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Control of Acid-Base Conditions in Low-Water Media

  • Johann Partridge
  • Neil Harper
  • Barry D. Moore
  • Peter J. Halling
Part of the Methods in Biotechnology book series (MIBT, volume 15)

Abstract

The catalytic activity of an enzyme is profoundly affected by its ionization state, whether it is dissolved in aqueous solution or suspended in low-water organic media. In aqueous solution, counterions can freely move around in a solution. Because they are not closely associated with opposite charges, their identity does not effect the protonation state of the enzyme; thus, pH alone governs the protonation state. When a biocatalyst is suspended in a low-water organic solvent, the situation is more complex. In this case, counterions are in closer contact with the opposite charges on the enzyme because of the lower dielectric constant of the medium. Thus, protonation of ionizable groups on the enzyme will be controlled by the type and availability of these ions as well as hydrogen ions. Changes in ionization state of the protein can therefore be described by two equilibria that can, in theory, be controlled independently (1,2):
  1. 1.
    Exchange of hydrogen ions and cations with acidic groups of the protein. For example, carboxyl groups require simultaneous exchange of H+with a cation such as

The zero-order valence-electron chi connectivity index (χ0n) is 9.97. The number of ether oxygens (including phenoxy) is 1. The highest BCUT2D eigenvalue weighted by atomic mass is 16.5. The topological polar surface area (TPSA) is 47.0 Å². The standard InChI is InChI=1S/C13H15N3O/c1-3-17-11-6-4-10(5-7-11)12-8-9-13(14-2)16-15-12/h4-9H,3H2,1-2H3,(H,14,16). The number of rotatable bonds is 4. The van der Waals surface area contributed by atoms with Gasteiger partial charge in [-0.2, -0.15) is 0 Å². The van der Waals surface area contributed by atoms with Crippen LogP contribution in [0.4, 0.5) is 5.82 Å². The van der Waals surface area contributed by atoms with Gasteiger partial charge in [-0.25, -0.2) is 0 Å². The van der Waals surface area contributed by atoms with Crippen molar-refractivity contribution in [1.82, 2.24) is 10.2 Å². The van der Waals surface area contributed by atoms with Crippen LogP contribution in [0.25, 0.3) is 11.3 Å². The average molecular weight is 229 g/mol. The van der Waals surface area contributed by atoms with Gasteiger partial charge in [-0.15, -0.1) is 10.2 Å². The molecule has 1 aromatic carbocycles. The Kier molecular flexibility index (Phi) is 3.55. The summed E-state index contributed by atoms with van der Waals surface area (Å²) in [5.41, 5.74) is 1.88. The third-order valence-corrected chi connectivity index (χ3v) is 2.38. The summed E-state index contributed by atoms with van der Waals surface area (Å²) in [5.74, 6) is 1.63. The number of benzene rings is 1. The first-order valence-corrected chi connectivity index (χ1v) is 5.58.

Such equilibria can be characterized by the ratio of thermodynamic activities, aH+/aNa+(this may also be represented as pH-pNa).

     
  2. 2.
    Transfer of both a hydrogen ion and an anion onto basic groups of the protein. For example, amino groups bind or release H+and an anion such as Cl- together.

    Such equilibria can be characterized by the product of thermodynamic activities, H+aCl- (or pH+pCl).

     

Keywords

Sodium Salt Protonation State Thermodynamic Activity Phenylboronic Acid Hydrophobic Solvent 
These keywords were added by machine and not by the authors. This process is experimental and the keywords may be updated as the learning algorithm improves.

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Copyright information

© Humana Press Inc. 2001

Authors and Affiliations

  • Johann Partridge
    • 1
  • Neil Harper
    • 1
  • Barry D. Moore
    • 1
  • Peter J. Halling
    • 1
  1. 1.Department of Pure and Applied ChemistryUniversity of StrathclydeGlasgow

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